Baby Boomers: Joan Baez: An American icon
On Thursday, June 6, my wife, daughter and I attended the Joan Baez concert at the Minnesota Zoo in Apple Valley.
A concert at the zoo? Yes, it is called Music in the Zoo with 30 acts playing every type of music from folk (Baez) to country (Willie Nelson) to rock (Brian Wilson of the Beach Boys) and everything in between this summer.
To baby boomers (1,400 in attendance), Baez is more than a folk singer. We know her as an activist in social and political causes.
She was inspired by Martin Luther King and participated in many marches and demonstrations. She was with King as he marched to Selma, Ala., in 1965. In 1966, she marched with Cesar Chavez, supporting the California migrant workers.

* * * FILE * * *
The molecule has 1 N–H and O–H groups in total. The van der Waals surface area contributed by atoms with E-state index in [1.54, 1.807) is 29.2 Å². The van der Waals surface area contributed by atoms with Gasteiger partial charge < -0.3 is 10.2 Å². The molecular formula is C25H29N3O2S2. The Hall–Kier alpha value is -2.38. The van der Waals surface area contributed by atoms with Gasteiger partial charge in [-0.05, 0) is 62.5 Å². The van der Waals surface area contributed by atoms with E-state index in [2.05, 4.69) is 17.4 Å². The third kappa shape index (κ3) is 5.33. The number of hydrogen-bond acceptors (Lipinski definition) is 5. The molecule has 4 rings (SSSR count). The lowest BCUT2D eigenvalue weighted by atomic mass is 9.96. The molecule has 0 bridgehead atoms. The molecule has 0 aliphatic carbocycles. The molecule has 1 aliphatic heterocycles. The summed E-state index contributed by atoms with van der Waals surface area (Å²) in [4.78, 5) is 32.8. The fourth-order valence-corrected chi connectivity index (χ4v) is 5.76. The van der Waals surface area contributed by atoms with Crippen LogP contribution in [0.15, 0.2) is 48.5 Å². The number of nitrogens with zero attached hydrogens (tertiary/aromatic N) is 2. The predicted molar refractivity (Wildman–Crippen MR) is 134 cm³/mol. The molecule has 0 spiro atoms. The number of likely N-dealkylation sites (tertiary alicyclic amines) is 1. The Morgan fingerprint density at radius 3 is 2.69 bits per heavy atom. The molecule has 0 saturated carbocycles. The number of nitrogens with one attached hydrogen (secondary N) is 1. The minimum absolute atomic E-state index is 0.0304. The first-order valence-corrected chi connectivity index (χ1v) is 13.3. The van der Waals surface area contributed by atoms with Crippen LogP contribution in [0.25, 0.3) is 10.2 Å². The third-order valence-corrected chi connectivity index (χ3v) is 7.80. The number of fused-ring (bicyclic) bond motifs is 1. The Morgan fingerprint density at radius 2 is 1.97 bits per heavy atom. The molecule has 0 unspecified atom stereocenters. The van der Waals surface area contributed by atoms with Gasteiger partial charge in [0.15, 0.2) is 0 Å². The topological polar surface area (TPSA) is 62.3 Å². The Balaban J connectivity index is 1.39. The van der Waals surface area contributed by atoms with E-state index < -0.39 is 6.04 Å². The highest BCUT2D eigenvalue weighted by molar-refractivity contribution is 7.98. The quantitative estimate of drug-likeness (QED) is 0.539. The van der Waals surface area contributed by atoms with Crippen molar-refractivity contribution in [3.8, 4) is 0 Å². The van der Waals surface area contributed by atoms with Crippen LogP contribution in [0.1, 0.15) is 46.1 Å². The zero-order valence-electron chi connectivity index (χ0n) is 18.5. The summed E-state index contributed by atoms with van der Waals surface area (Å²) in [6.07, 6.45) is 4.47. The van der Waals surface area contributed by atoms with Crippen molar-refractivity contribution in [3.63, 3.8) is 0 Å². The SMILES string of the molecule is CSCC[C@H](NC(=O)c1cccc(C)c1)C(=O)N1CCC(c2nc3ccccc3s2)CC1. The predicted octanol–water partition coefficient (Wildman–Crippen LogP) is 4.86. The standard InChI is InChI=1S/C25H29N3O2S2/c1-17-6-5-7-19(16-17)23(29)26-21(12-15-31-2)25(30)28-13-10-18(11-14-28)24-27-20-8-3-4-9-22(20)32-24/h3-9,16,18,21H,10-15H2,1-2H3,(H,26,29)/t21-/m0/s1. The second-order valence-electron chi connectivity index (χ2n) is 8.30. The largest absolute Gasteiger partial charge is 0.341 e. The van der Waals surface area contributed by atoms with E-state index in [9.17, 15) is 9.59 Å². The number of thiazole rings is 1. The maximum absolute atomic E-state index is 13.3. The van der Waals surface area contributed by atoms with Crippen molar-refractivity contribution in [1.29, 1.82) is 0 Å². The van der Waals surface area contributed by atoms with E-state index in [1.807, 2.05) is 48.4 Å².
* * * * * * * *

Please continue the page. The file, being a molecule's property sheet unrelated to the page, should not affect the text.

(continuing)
Baez toured the world supporting human rights by her presence and music. She opposed the death penalty; she supported gay and lesbian rights; and she worked for environmental and poverty causes.
But nothing was said at the concert about her causes as the concert-goers hung on to every word of her lyrics. Baez just sang — she was not political — and she was well received on a cool evening in Minnesota.
With her was her band of two — one percussionist using a box as a drum and a set of bongos, and another who played and sang. What he played was a guitar, bass guitar, fiddle, mandolin, piano, banjo and accordion, but not all at once.
Half of the show was just Baez and two musical instruments — her guitar and her voice.
A number of standing ovations were given as two encores ended the evening. “Imagine” by John Lennon was the last number of the evening as Baez had the audience sing along.
The Minnesota Zoo does this every summer. Check the zoo website for this year’s concert performers. If there aren’t any artists you might want to see, there is always next summer.